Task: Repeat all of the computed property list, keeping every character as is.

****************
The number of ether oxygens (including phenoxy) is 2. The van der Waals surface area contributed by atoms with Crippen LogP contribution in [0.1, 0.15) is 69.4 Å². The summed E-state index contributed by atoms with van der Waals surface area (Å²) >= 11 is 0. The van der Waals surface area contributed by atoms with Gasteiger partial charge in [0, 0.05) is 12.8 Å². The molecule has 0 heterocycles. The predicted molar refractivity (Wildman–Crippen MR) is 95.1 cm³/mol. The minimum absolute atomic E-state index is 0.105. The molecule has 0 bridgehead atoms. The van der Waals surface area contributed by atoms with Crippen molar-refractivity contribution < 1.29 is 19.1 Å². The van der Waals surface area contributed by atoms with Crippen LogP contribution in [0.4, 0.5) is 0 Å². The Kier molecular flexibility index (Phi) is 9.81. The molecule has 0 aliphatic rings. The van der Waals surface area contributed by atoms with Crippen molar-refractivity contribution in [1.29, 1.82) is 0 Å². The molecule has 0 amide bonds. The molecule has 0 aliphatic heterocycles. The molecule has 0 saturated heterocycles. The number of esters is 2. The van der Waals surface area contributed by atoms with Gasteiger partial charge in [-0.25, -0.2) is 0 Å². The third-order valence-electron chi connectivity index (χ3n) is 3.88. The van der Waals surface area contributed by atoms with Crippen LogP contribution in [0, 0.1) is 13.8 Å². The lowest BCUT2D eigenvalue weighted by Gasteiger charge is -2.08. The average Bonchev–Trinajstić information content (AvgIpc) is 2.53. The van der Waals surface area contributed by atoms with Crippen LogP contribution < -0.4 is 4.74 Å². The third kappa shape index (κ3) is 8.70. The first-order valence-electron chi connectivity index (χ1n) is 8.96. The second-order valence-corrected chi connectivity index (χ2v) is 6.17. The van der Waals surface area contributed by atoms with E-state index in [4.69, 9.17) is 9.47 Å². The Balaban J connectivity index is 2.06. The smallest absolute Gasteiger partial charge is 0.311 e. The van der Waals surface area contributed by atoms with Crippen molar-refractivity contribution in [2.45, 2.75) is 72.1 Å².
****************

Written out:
The number of ether oxygens (including phenoxy) is 2. The van der Waals surface area contributed by atoms with Crippen LogP contribution in [0.1, 0.15) is 69.4 Å². The summed E-state index contributed by atoms with van der Waals surface area (Å²) >= 11 is 0. The van der Waals surface area contributed by atoms with Gasteiger partial charge in [0, 0.05) is 12.8 Å². The molecule has 0 heterocycles. The predicted molar refractivity (Wildman–Crippen MR) is 95.1 cm³/mol. The minimum absolute atomic E-state index is 0.105. The molecule has 0 bridgehead atoms. The van der Waals surface area contributed by atoms with Crippen molar-refractivity contribution < 1.29 is 19.1 Å². The van der Waals surface area contributed by atoms with Crippen LogP contribution in [0.4, 0.5) is 0 Å². The Kier molecular flexibility index (Phi) is 9.81. The molecule has 0 aliphatic rings. The van der Waals surface area contributed by atoms with Crippen molar-refractivity contribution in [1.29, 1.82) is 0 Å². The molecule has 0 amide bonds. The molecule has 0 aliphatic heterocycles. The molecule has 0 saturated heterocycles. The number of esters is 2. The van der Waals surface area contributed by atoms with Gasteiger partial charge in [-0.25, -0.2) is 0 Å². The third-order valence-electron chi connectivity index (χ3n) is 3.88. The van der Waals surface area contributed by atoms with Crippen LogP contribution in [0, 0.1) is 13.8 Å². The lowest BCUT2D eigenvalue weighted by Gasteiger charge is -2.08. The average Bonchev–Trinajstić information content (AvgIpc) is 2.53. The van der Waals surface area contributed by atoms with Crippen LogP contribution < -0.4 is 4.74 Å². The third kappa shape index (κ3) is 8.70. The first-order valence-electron chi connectivity index (χ1n) is 8.96. The second-order valence-corrected chi connectivity index (χ2v) is 6.17. The van der Waals surface area contributed by atoms with E-state index in [4.69, 9.17) is 9.47 Å². The Balaban J connectivity index is 2.06. The smallest absolute Gasteiger partial charge is 0.311 e. The van der Waals surface area contributed by atoms with Crippen molar-refractivity contribution in [2.45, 2.75) is 72.1 Å².